Now with the needle in the back, go forward along the letter about 1/8th of an inch. As you pull the needle up, insert it from beneath through the loop. Now pull taut, not tight. Repeat from **. To end off, knot from below and cut. Knot and begin in the next spot. There are many more stitches that all add a different texture to the design. Practice, practice, practice, and watch in August for an embroidery project or two. You never know-I could throw a real twist at you.

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Cross Stitch Your Photos

Cross Stitch Your Photos
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Silk Ribbon Embroidery Beginnings

Silk Ribbon Embroidery Beginnings

There are no such things as ‘mistakes" in ribbon embroidery. Trust me!

It looks difficult to do, but ribbon embroidery is incredibly easy (and each project unique — even from a pattern). Give it a shot, and see what you come up with!

Ribbon embroidery begins with four things: Fabric to stitch on, a needle with a wide eye, ribbon, and your own sense of adventure.

Whether you use a pattern or go with your own ideas, everyone creates something unique. You and a friend can start out on the same project and end up with two completely different-looking pieces, even if you use the same stitches and supplies.

Creating individual results every time is one of the great advantages of ribbon embroidery. Another is that you don"t make mistakes — you only make variations. Pulling too tightly or having lopsided stitches only improves your work and makes it more realistic. It also shows your individuality as an embroiderer.

Because ribbon is wider than floss, it works up quickly, spreading over a larger area in a short amount of time (consider how many cross-stitches it would take to cover that same area). Ribbon, especially silk ribbon, comes in many different widths and colors, including variegated, as well as blends.

A silk organza ribbon adds sparkle to your work, and an extra dimension of color as well. Experiment with the different widths and discover which ones look the most realistic for the stitches you use.

Silk ribbon embroidery is often used for stitching gorgeous birds, bugs, and blooms. But you can also tack down the sides of the ribbon to the fabric to represent a bride"s gown, a woven basket, or a cat"s tail.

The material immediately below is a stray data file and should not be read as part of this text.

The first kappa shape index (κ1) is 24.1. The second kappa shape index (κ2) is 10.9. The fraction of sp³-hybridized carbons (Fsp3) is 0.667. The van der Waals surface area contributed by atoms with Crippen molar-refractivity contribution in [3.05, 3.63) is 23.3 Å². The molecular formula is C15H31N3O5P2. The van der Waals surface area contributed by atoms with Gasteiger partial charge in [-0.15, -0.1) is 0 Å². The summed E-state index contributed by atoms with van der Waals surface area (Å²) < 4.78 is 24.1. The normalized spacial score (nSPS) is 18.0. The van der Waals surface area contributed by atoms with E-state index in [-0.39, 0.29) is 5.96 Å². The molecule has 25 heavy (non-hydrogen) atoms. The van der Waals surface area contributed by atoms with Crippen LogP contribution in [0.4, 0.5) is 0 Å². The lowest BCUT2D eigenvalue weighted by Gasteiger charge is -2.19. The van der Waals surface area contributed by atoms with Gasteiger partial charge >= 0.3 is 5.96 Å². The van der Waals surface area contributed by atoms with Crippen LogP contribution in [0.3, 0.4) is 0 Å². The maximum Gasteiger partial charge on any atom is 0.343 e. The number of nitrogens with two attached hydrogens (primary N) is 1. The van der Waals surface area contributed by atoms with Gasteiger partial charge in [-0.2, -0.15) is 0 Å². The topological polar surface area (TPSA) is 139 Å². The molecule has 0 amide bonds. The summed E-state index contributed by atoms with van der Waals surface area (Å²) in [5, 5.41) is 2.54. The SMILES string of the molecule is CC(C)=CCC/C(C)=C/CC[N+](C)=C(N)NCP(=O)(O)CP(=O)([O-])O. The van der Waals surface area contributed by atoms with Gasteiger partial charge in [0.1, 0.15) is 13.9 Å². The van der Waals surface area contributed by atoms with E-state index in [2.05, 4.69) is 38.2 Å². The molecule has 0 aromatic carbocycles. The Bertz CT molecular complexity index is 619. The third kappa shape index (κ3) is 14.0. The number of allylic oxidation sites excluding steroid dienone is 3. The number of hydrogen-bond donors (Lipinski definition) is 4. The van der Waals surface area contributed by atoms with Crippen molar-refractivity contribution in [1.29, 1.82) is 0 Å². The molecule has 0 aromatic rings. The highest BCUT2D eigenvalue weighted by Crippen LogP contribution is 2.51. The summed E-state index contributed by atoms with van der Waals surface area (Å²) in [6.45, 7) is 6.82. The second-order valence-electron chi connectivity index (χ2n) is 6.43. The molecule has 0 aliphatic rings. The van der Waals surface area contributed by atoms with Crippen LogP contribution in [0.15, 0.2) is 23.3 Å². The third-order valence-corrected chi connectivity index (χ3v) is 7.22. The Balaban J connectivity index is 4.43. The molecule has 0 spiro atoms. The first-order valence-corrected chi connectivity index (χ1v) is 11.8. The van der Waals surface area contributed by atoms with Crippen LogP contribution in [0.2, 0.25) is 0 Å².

Simple stitches for ribbon embroidery include Lazy Daisy, Japanese Ribbon Stitch (aka Ribbon Stitch), Spider-web Rose (using floss for the base), and Colonial Knot.

Ribbon embroidery is used on crazy quilts, showcasing beautiful stitches along the seams of each patch, to embellish clothing, for framed artwork, on sachets, and various other fabric items such as pillowcases and towels. You can incorporate beads, floss, yarn, or any other materials you wish.

Before using your ribbon, follow the directions on the package for washing it to avoid having any color rub off or stain your fabric later on.

Knotting the needle to begin your silk ribbon embroidery project is different than using floss. You may be tempted to tie a knot at the end, but this increases the already huge amount of bulk at the back and should be avoided. To create the knot, thread the needle with the ribbon. Fold over a small edge at the other end of the ribbon once, and pierce it with the needle. Pull the needle and the ribbon all the way through to form the knot.

You may wish to lock the needle on to the ribbon if you have trouble with the needle slipping off, but it"s not necessary. To do so, simply thread the needle with the ribbon, piercing the ribbon about 1/2″ away from the threaded end, and pull it through.

Now that you"re familiar with silk ribbon embroidery, I"ll introduce you to the basic stitches, more advanced ones, and share one of my patterns with you.